The Carolina Panthers had a luxury at tight end last season with both Jeremy Shockey and Greg Olsen serving as a tandem.
Shockey, the hard-nosed veteran with a flair for the bizarre, and Olsen, the younger vet with similar potential but a vastly different demeanor, teamed together to give the Panthers and rookie quarterback one of the best tight end duos in the NFL. They combined to haul in 82 passes for 995 yards and nine touchdowns.
But as individuals, those weren’t the kinds of numbers either player had been used to posting. And with Carolina having brought in more established wide receivers and multi-dimensional mighty-might Mike Tolbert to complement 12-year star Steve Smith, there wasn’t a need for Shockey anymore.
So now the majority of the work load will go to Olsen, and second-year head coach Ron Rivera is excited about this opportunity. He’s so confident in Olsen he believes the former Miami Hurricane can reach the level of NFL star tight ends Jimmy Graham and Rob Gronkowski of the New Orleans Saints and New England Patriots, respectively.
“I think he can be right in there with them,” Rivera said. “This will be his first real opportunity with us to step up and be the starting tight end and be the guy. But, you watch him catch footballs, you watch him run routes, and you see those traits and say, ‘you know what, he can fit right into that group.’
“So we’re excited about it. I think it’s an opportunity for him and I think it’s a chance that he looks forward to.”
Olsen has already proven he can handle the role. In 2008 and 2009 he combined to grab 114 passes for 1,186 yards and 13 touchdowns for the Chicago Bears. Last season, however, he was at just 45 catches for 540 yards and five scores.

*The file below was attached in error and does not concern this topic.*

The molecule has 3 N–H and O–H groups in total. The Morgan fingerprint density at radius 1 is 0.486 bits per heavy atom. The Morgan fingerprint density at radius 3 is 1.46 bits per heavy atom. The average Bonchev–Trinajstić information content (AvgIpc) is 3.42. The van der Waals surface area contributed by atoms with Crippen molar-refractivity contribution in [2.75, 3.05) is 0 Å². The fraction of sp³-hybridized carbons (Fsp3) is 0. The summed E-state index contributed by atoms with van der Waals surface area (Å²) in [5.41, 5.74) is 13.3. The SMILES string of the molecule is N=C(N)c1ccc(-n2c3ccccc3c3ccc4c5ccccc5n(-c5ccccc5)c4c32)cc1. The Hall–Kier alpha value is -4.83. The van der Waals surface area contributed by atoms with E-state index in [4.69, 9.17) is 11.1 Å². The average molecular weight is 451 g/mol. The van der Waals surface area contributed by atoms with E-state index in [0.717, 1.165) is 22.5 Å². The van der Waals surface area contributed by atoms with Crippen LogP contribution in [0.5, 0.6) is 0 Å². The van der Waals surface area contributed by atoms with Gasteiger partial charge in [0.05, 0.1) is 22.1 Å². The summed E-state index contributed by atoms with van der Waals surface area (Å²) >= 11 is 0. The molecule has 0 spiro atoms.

The sixth-year veteran from New Jersey agrees with his coach.
“That’s how I’ve always thought of myself,” Olsen said. “Sometimes, situations dictate stats. I don’t necessarily just look at it as a lot of stats. I’ve had years where I’ve had good stats but thought my overall play wasn’t as good as it could have been. And in the past couple of years, I felt like I’ve played good ball – I didn’t catch as many balls as I have, but sometimes that’s just the way it goes.
“Last year, with me and Shock both being here, sometimes things got a little diluted and at first glance you think you had a down year, but when you go back and watch tape all you can do it with the opportunities that you have. And I think that was the case with the two of us being pretty productive as a unit rather than as individuals.”
Gettis Could Be Back Soon
Third-year wide receiver David Gettis has done very little since the Carolina Panthers opened training camp in Spartanburg, S.C., on July 28, but that may soon change.
Gettis hauled in 37 passes for 508 yards and three touchdowns as a rookie in 2010, but he missed all of last season after tearing his ACL last summer. Now, Gettis can be seen with ice wrapped around his knee and doing other things with trainers and on his own hoping to finally get back onto the field.
According to Panthers’ coach Ron Rivera, that could be by the end of this week, though Gettis won’t play Saturday night when the Houston Texans visit for both teams’ exhibition season openers.
“The biggest thing about David is just continuing to work and see how those things go,” Rivera said. “It’s one of those things that are still bothering him. And the hard part is it’s on the leg that’s bothering him, on the knee that was repaired, so you really have to be careful.”
Progress has been made, though.
“There’s a lot of positive that have come out of this, but the unfortunate thing is he can’t do limited things with us in terms of what we’re doing offensively, so he’s had to work to the side and try to push himself through.”
Gettis hopes to land a spot on the roster, though the competition is steep. The sooner he can get on the field the better his chance of being place on the active roster and making the team.
Medlock Versus Mare
Veteran placekicker Olindo Mare is in a real battle to make the roster with a journeyman who has spent most of his last few years kicking in the CFL.
Left-footed Justin Medlock is in Spartanburg not to push Mare, but to win the job. He’s played for four CFL teams, one in the United Football League, and this is fifth different NFL camp. But here he’s taking on someone in his 16th NFL season who has amassed 430 made field goals and 480 converted extra points.
“I always say this game is 99 percent mental, and I think we all have the talent to do it,” Medlock said. “And if you’re here you are obviously good enough.”